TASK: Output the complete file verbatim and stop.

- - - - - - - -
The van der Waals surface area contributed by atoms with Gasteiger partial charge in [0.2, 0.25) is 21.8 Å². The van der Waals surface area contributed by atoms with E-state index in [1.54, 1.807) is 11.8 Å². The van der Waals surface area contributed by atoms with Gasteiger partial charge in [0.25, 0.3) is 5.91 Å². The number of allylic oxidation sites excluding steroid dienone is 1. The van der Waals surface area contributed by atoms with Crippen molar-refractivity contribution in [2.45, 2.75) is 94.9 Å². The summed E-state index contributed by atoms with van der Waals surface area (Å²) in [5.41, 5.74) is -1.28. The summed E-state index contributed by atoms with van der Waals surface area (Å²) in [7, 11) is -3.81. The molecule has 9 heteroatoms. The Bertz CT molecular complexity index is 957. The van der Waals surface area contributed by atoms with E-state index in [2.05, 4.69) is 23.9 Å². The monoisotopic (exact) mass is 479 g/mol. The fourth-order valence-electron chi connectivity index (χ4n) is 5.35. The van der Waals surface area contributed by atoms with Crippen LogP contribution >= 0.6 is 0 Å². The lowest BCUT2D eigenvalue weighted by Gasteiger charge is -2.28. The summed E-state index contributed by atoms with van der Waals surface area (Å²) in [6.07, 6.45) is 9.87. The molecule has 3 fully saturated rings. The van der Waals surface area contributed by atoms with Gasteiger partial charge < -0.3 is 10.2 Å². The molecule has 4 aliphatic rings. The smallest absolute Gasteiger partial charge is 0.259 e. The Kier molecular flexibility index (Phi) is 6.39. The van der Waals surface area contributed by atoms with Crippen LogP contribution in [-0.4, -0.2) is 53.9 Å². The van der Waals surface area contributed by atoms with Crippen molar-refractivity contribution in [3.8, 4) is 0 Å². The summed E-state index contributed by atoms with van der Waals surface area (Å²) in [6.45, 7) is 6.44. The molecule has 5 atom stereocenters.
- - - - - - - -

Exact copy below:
The van der Waals surface area contributed by atoms with Gasteiger partial charge in [0.2, 0.25) is 21.8 Å². The van der Waals surface area contributed by atoms with E-state index in [1.54, 1.807) is 11.8 Å². The van der Waals surface area contributed by atoms with Gasteiger partial charge in [0.25, 0.3) is 5.91 Å². The number of allylic oxidation sites excluding steroid dienone is 1. The van der Waals surface area contributed by atoms with Crippen molar-refractivity contribution in [2.45, 2.75) is 94.9 Å². The summed E-state index contributed by atoms with van der Waals surface area (Å²) in [5.41, 5.74) is -1.28. The summed E-state index contributed by atoms with van der Waals surface area (Å²) in [7, 11) is -3.81. The molecule has 9 heteroatoms. The Bertz CT molecular complexity index is 957. The van der Waals surface area contributed by atoms with E-state index in [2.05, 4.69) is 23.9 Å². The monoisotopic (exact) mass is 479 g/mol. The fourth-order valence-electron chi connectivity index (χ4n) is 5.35. The van der Waals surface area contributed by atoms with Crippen LogP contribution >= 0.6 is 0 Å². The lowest BCUT2D eigenvalue weighted by Gasteiger charge is -2.28. The summed E-state index contributed by atoms with van der Waals surface area (Å²) in [6.07, 6.45) is 9.87. The molecule has 3 fully saturated rings. The van der Waals surface area contributed by atoms with Gasteiger partial charge < -0.3 is 10.2 Å². The molecule has 4 aliphatic rings. The smallest absolute Gasteiger partial charge is 0.259 e. The Kier molecular flexibility index (Phi) is 6.39. The van der Waals surface area contributed by atoms with Crippen LogP contribution in [-0.4, -0.2) is 53.9 Å². The van der Waals surface area contributed by atoms with Crippen molar-refractivity contribution in [3.8, 4) is 0 Å². The summed E-state index contributed by atoms with van der Waals surface area (Å²) in [6.45, 7) is 6.44. The molecule has 5 atom stereocenters.